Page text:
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Just in Case: How to be Self-Sufficient When the Unexpected Happens Book
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Just in Case: How to be Self-Sufficient When the Unexpected Happens Book

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An all-inclusive emergency and preparedness handbook for families just like yours. Packed with practical plans to keep everyone warm, fed and sheltered during a power outage; organize and rotate your food supply; plan and pack an evacuation kit; protect important documents; and even entertain the children for several television-free days.
  • Harrison, 7-1⁄4"x9", 239 pp.
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JUST IN CASE: HOW TO BE SELF-SUFFICIENT WHEN THE UNEXPECTED HAPPENS BOOK DESCRIPTION
Table of Contents

Part 1: The Oar System
Organize, Acquire, Rotate
Chapter 1: Organize
Chapter 2: Acquire and Rotate

Part 2: Preparedness
Getting Your Home and Family Ready to Handle Crisis
Chapter 3: Personal Preparedness
Chapter 4: Home Systems
Chapter 5: Communications
Chapter 6: Preparedness with Children
Chapter 7: Pets
Chapter 8: Preparing Your Car
Chapter 9: Evacuation

Part 3: Dealing with Disaster
What to do in an Emergency
Chapter 10: Loss of Power
Chapter 11: Fire in the Home
Chapter 12: Natural Disasters
Chapter 13: Toxic Hazards
Chapter 14: Pandemic
Chapter 15: Terrorism

Part 4: Doing it Yourself
The Arts of Self-Sufficiency
Chapter 16: Skills for Independence
Chapter 17: Food from Scratch
Chapter 18: The Stored Food Cookbook

Epilogue: Could We Really Do It?

Excerpt from page 23

Oxygen
The presence of oxygen causes food to spoil. Spoilage due to oxygen is most often thought of as a canning problem. Home-canned food that has been canned properly (see Chapter 17) will be as free of oxygen as commercially canned food, and it'll last as long, too.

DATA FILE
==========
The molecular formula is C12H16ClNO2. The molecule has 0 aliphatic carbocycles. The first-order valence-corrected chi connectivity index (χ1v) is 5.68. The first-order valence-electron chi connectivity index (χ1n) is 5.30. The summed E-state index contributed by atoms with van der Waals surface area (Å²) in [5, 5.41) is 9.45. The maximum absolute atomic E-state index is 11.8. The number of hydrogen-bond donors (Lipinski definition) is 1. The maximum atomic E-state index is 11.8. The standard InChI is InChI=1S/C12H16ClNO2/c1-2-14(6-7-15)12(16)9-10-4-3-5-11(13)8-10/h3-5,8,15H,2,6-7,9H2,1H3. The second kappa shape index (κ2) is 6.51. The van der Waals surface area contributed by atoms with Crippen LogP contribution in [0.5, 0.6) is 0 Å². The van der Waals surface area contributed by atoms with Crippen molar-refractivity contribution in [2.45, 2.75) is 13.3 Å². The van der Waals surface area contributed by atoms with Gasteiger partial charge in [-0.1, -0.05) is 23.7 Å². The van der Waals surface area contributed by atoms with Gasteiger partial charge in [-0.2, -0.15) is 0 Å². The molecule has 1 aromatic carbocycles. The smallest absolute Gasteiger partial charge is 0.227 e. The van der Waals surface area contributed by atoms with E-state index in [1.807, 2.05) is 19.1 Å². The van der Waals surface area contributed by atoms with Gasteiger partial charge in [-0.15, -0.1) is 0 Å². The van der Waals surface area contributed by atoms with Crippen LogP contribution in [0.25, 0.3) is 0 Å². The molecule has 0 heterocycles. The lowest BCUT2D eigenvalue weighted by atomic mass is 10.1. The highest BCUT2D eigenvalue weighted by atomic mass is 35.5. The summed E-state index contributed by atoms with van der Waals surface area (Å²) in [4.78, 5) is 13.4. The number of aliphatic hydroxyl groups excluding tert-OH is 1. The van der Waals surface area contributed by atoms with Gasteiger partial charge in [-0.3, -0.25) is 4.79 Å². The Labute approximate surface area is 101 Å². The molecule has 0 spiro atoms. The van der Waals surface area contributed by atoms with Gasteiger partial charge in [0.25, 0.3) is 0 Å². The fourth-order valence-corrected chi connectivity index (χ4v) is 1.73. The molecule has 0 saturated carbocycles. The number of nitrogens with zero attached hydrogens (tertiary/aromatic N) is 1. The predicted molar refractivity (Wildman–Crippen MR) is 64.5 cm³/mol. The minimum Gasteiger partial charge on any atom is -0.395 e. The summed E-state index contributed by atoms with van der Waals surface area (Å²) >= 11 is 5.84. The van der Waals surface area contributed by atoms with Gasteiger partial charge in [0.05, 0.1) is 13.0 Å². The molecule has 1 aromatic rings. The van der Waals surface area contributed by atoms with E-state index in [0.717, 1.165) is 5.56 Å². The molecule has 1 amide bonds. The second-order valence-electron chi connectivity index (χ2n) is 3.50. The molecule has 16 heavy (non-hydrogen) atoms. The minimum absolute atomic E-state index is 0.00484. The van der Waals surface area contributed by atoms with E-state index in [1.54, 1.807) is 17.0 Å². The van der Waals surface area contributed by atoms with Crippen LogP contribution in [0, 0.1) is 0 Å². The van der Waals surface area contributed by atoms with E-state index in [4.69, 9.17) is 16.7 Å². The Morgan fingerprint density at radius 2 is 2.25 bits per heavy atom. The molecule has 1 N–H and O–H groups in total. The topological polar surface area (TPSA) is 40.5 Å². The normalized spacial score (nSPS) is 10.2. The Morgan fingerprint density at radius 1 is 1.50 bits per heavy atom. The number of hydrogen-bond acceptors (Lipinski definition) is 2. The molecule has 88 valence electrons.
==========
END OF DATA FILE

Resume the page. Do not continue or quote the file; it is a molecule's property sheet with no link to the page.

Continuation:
However, some oxygen exposure can be a problem for some dry foods. Oxygen causes rancidity in fats and allows insects, fungi, and aerobic bacteria to persist. This is a problem in dehydrated foods with a relatively high fat content, such as powdered milk and eggs. It's even a problem for grains with a relatively high fat content (such as brown rice or rolled oats), split peas, and most nuts if they will be stored for more than a year. (It's not a problem for refined products such as white flour, white rice, and degerminated cornmeal, or for whole wheat, corn berries, or dried beans.)
Food purchased for long-term storage will arrive properly sealed so as to exclude as much oxygen from the containers as possible. But food purchased simply in bulk, such as from a natural foods store, will likely come in a plastic bag sealed with a twist tie. Obviously, this will not protect the food from the deleterious effects of oxygen. This is not a problem if you plan to rotate your supplies on a regular basis, but if you do plan to store oxygen-sensitive food such as dried milk for more than a few months, repackaging your supplies with oxygen absorber packets will greatly increase the storage life.


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